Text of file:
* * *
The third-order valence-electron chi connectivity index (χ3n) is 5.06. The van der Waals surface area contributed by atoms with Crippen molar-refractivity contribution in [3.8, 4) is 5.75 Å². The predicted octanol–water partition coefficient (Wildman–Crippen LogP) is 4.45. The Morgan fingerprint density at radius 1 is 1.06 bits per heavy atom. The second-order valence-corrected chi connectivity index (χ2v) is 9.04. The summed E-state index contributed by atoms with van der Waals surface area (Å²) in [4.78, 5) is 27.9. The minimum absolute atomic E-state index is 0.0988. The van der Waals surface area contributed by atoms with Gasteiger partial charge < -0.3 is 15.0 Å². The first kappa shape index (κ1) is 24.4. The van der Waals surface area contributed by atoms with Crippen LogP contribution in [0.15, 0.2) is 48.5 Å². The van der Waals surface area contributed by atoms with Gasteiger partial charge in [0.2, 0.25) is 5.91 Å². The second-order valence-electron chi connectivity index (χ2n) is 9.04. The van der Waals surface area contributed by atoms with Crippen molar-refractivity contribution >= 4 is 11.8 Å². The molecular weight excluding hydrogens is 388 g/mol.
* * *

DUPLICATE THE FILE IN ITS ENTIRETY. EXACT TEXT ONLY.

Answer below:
The third-order valence-electron chi connectivity index (χ3n) is 5.06. The van der Waals surface area contributed by atoms with Crippen molar-refractivity contribution in [3.8, 4) is 5.75 Å². The predicted octanol–water partition coefficient (Wildman–Crippen LogP) is 4.45. The Morgan fingerprint density at radius 1 is 1.06 bits per heavy atom. The second-order valence-corrected chi connectivity index (χ2v) is 9.04. The summed E-state index contributed by atoms with van der Waals surface area (Å²) in [4.78, 5) is 27.9. The minimum absolute atomic E-state index is 0.0988. The van der Waals surface area contributed by atoms with Gasteiger partial charge < -0.3 is 15.0 Å². The first kappa shape index (κ1) is 24.4. The van der Waals surface area contributed by atoms with Crippen LogP contribution in [0.15, 0.2) is 48.5 Å². The van der Waals surface area contributed by atoms with Gasteiger partial charge in [0.2, 0.25) is 5.91 Å². The second-order valence-electron chi connectivity index (χ2n) is 9.04. The van der Waals surface area contributed by atoms with Crippen molar-refractivity contribution >= 4 is 11.8 Å². The molecular weight excluding hydrogens is 388 g/mol.